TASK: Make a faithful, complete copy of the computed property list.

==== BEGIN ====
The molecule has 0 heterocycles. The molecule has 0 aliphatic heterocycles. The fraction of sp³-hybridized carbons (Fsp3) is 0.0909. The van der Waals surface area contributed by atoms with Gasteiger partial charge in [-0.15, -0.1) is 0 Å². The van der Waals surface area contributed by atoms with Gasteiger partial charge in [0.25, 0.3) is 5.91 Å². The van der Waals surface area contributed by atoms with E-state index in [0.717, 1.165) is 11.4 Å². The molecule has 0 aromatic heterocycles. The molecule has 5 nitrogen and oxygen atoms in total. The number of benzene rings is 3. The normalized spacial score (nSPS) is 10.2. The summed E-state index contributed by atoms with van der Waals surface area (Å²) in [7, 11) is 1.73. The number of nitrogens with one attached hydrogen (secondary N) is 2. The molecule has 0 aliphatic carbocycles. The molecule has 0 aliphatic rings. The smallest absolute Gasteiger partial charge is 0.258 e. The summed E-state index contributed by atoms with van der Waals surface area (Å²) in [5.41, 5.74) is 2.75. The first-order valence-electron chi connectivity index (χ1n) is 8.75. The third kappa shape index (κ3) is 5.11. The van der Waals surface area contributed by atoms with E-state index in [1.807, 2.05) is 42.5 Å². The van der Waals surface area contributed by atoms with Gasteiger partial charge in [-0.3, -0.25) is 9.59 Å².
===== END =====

The molecule has 0 heterocycles. The molecule has 0 aliphatic heterocycles. The fraction of sp³-hybridized carbons (Fsp3) is 0.0909. The van der Waals surface area contributed by atoms with Gasteiger partial charge in [-0.15, -0.1) is 0 Å². The van der Waals surface area contributed by atoms with Gasteiger partial charge in [0.25, 0.3) is 5.91 Å². The van der Waals surface area contributed by atoms with E-state index in [0.717, 1.165) is 11.4 Å². The molecule has 0 aromatic heterocycles. The molecule has 5 nitrogen and oxygen atoms in total. The number of benzene rings is 3. The normalized spacial score (nSPS) is 10.2. The summed E-state index contributed by atoms with van der Waals surface area (Å²) in [7, 11) is 1.73. The number of nitrogens with one attached hydrogen (secondary N) is 2. The molecule has 0 aliphatic carbocycles. The molecule has 0 aliphatic rings. The smallest absolute Gasteiger partial charge is 0.258 e. The summed E-state index contributed by atoms with van der Waals surface area (Å²) in [5.41, 5.74) is 2.75. The first-order valence-electron chi connectivity index (χ1n) is 8.75. The third kappa shape index (κ3) is 5.11. The van der Waals surface area contributed by atoms with E-state index in [1.807, 2.05) is 42.5 Å². The van der Waals surface area contributed by atoms with Gasteiger partial charge in [-0.3, -0.25) is 9.59 Å².